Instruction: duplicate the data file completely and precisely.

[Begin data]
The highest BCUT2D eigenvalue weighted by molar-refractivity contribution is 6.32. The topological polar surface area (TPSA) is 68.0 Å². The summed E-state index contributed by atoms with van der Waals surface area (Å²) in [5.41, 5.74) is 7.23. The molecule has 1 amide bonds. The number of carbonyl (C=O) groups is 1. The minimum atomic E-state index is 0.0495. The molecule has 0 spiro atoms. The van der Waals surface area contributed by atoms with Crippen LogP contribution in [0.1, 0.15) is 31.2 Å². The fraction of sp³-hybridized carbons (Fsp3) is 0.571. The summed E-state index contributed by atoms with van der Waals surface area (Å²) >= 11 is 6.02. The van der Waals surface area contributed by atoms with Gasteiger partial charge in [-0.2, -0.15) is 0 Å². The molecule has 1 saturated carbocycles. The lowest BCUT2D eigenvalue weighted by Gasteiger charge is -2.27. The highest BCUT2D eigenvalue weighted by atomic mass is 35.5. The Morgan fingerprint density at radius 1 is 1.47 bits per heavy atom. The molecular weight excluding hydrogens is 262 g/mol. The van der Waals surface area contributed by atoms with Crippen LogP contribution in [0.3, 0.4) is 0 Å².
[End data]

The highest BCUT2D eigenvalue weighted by molar-refractivity contribution is 6.32. The topological polar surface area (TPSA) is 68.0 Å². The summed E-state index contributed by atoms with van der Waals surface area (Å²) in [5.41, 5.74) is 7.23. The molecule has 1 amide bonds. The number of carbonyl (C=O) groups is 1. The minimum atomic E-state index is 0.0495. The molecule has 0 spiro atoms. The van der Waals surface area contributed by atoms with Crippen LogP contribution in [0.1, 0.15) is 31.2 Å². The fraction of sp³-hybridized carbons (Fsp3) is 0.571. The summed E-state index contributed by atoms with van der Waals surface area (Å²) >= 11 is 6.02. The van der Waals surface area contributed by atoms with Gasteiger partial charge in [-0.2, -0.15) is 0 Å². The molecule has 1 saturated carbocycles. The lowest BCUT2D eigenvalue weighted by Gasteiger charge is -2.27. The highest BCUT2D eigenvalue weighted by atomic mass is 35.5. The Morgan fingerprint density at radius 1 is 1.47 bits per heavy atom. The molecular weight excluding hydrogens is 262 g/mol. The van der Waals surface area contributed by atoms with Crippen LogP contribution in [0.3, 0.4) is 0 Å².